By Dan Kennedy • The press, politics, technology, culture and other passions

Getting there

As I had assumed they would, the folks at today unveiled a much more attractive look for the online version of the Globe. Yes, it’s only cosmetic. But looks matter.

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  1. Amusedbutinformedobserver

    I actually liked the old Globe site, not having the story list against the left requires re-training my eye and the new scheme seems to downplay photos which is an area in which the Globe is underrated.The redesign is all about giving first screen prominence to advertising positions, which is a good thing actually, since good journalism is not free and making money from an on-line service will help support that.

  2. Dan Kennedy

    I think both the old site and, so far, the new site, are not consistently good about getting up every photo that’s in the paper. The online edition ought to be more photo-rich than the print edition, but so far that’s been a missed opportunity.

  3. bostonph

    What’s interesting (to me at least) is how closely it resembles the new look LA Times site. I personally think the Times did a better job, since the Globe site still feels cluttered and clunky and uses the top three-four inches of the page for ads and logos. The Times is cleaner and easier to navigate.

  4. Anonymous

    It’s really only an improvement at the top. As you scroll down, it’s as bad, probably worse, than before.And yes, looks do matter. Nonetheless, “Same lite content, glossy new look!” is an open invitation to ridicule.

  5. Sean Roche

    I don’t mean to be rude, but it’s just plain silly to call a web-site redesign “just cosmetic.”Every aspect of the redesign is going to either enhance or diminish usability, is going to affect how different stories and types of stories are promoted and read.Heck, even something that is initially more visually pleasing is going to have a measurable impact on how long a user stays on the page, which will have an effect on what the user reads and clicks on.It does not reflect well on a self-described new media critic to be so offhand about usability.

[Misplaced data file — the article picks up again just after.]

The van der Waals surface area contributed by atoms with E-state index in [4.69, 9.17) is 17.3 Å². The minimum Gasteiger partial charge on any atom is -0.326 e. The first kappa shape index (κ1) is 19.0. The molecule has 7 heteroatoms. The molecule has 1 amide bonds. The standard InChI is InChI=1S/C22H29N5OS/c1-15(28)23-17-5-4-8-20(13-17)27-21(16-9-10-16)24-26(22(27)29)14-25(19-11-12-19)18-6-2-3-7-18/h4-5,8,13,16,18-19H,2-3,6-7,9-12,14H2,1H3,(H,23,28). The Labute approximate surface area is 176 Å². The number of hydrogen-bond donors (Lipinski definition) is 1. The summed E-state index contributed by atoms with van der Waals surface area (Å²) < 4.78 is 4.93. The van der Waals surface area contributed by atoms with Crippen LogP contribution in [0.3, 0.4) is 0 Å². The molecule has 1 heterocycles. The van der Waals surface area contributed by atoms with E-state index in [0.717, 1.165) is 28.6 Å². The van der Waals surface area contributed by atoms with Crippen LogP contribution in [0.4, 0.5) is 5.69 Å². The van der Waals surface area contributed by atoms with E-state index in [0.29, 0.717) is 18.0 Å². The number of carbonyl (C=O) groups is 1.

6. Dan Kennedy

    Sean: By failing to note that I said “But looks matter,” you are arguing in bad faith. Every point you make is included under the “looks matter” umbrella.

  7. Sean Roche

    I’ll meet you half-way. You’re right that I neglected the “But looks matter” sentence. In my defense, I’ve always believed that writers and speakers are at least partially responsible for how people read their work. Which gets me to my defense, I don’t think “But looks matter” umbrella fully undoes “just cosmetic.” That “looks matter” isn’t some secondary point that modifies the primary point. “Looks matter” is the point.I don’t want to get bogged down in a semantic tussle, but I don’t think my original post was in bad faith. Maybe I wasn’t careful enough in my reading, but when the “usability” bell went off, I didn’t hear your secondary point so well.

  8. Anonymous

    I agree with bostonph – half-assed rip off of the new LAT site. I don’t see where Sean Roche gets his usability argument. The Globe site is no more or less usable than it was before.It just looks a little better.

  9. Sean Roche

    I was sloppy to the extent that I suggested an opinion one way or another on the new or Globe site.I was trying to make a larger usability point that changes to a web site, even seemingly small ones, have a significant impact on how the site is used. When it’s a site dedicated, at least in part, to news, the change in layout has an effect on what news is communicated to the public.That’s true of a newspaper or magazine design change, too. But, I think the effect is more pronounced on the interwebs.

  10. Stella

    Presentation is important in every facet of life. Oddly, for decades this Globe reader had an aversion to the primary font, however it did not cause a cessation of readership.

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